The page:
Two CFPs have been announced that ask participants to consider “space” or “place”:
7th Annual Louisiana Conference on Language and Literature: On and Off the Page: Mapping Place in Text and Culture
Special issue of Technical Communication Quarterly: New Technological Spaces: Mastering the Literacies of Thinking and Doing across Multiple Modalities.
7th Annual Louisiana Conference on Language and Literature: On and Off the Page: Mapping Place in Text and Culture (deadline Oct. 31)
In recent years, the idea of place has emerged as a central concept in literary and cultural discourse. Always a powerful organizing idea in the texts and other cultural artifacts born out of the American South, the concept of place can now be seen to underlie a disparate set of topics at work in the academy. In the trend toward globalization, for instance, not only are people and ideas brought closer together but so are the places which they inhabit and under whose conditions those very ideas originate. At the same time, the proven profitability of the “authentic” has led businesses, governments, and communities to seek out what makes their places unique – and therefore outside of such modernizing influences – in order to brand them and market them to cultural tourists and other consumers.
Investigations into the function of place as a force in contemporary culture inevitably reveal a long history of the interplay between place and cultural product, between ‘context’ and ‘text’. Just as traditional cultures mythologize sacred spaces, so too has Western culture sanctified its own places through its literature. Imagined places such as Faulker’s Yoknapatawpha become the focus of conferences and festivals; authors’ homes, birthplaces, and gravesites are transformed into sites of pilgrimage; locales created for television shows and movies become actual businesses catering to a public for whom the line between fantasy and reality is increasingly blurred; the tension between “tourist” and “traveler” is contested based largely on destination; and persisting through the great cultural shifts of the past two hundred years is the popular and romantic notion that words, performances, narratives, and even national identities are always in some way an expression of the places in which they are created and set. The Louisiana Conference on Language and Literature will provide a “place” in which these complex ideas may be interrogated.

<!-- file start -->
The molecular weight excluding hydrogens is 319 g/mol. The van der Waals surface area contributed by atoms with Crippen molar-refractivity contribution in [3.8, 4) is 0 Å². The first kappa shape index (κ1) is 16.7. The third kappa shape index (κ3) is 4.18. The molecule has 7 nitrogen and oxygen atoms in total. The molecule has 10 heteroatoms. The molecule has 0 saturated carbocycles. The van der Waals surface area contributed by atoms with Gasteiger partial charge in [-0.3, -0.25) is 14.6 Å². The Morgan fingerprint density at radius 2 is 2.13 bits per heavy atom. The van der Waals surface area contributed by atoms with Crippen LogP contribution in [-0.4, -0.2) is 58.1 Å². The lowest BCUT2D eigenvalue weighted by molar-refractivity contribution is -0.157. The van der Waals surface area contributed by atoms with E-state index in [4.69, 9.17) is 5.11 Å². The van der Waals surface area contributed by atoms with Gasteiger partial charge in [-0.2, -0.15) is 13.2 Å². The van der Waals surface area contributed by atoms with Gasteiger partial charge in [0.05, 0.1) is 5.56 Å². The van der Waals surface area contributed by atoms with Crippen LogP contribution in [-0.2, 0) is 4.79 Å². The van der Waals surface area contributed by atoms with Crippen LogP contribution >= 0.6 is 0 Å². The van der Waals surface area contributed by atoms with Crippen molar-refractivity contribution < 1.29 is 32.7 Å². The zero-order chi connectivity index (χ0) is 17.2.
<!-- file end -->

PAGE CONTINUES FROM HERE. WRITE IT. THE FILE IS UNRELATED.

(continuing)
Special issue of Technical Communication Quarterly: New Technological Spaces: Mastering the Literacies of Thinking and Doing across Multiple Modalities (deadline Dec 14).
We live in an age of unprecedented information abundance, where more information is available to us in a greater variety of modal forms and in a greater number of places than ever before. Richard Lanham views this abundance as symptomatic of life in an information age, where people are just as interested in information about things as they are in the things themselves. In The Economics of Attention, Lanham writes that “[w]e have always had information as a perspective on stuff, to be sure, and toggled back and forth between the stuff and the information that informs it [but] [t]he information economy leaves the toggle switch in the information position.” Keeping the toggle in the information position are vast ecologies of technological agents (e.g., texts, computer interfaces, information kiosks, signs, etc.) that ceaselessly generate information about the world around us. These technologies help fashion an information space, comprised of many streams of multimodal information, lying over a physical space.
We can describe both the physical and the overlying information spaces as having architectures, structured arrangements of resources and allocations of space designed to support particular kinds of activity. To most of us, the division between information space and physical space is functionally imperceptible. When those spaces are effectively designed and implemented, our experiences of them are seamlessly mediated by information residing there. Consider, for example, how automatically we interact with the signal devices we encounter at crosswalks and intersections and whether it is possible to separate our interactions with the space from our interactions with information about traffic flow. Just as physical spaces support and shape social interaction, hybrid physical/information, and virtual spaces do so also. We draw on this information to create texts that mediate locally-meaningful activities. Often, the texts are narrative-like in their construction, threading fragments of information together to tell a story about an object of work and to script the identities and relationships of the human and non-human agents whose interactions are coordinated around that object of work. However, the information for constructing these narratives is available in different modal forms, each imbued with different potentials to communicate and to persuade. Thus, participants in those spaces must adapt existing and acquire new literate skills to engage in the activities those spaces support. These literacies and the settings where they are developed are the subjects of this special issue.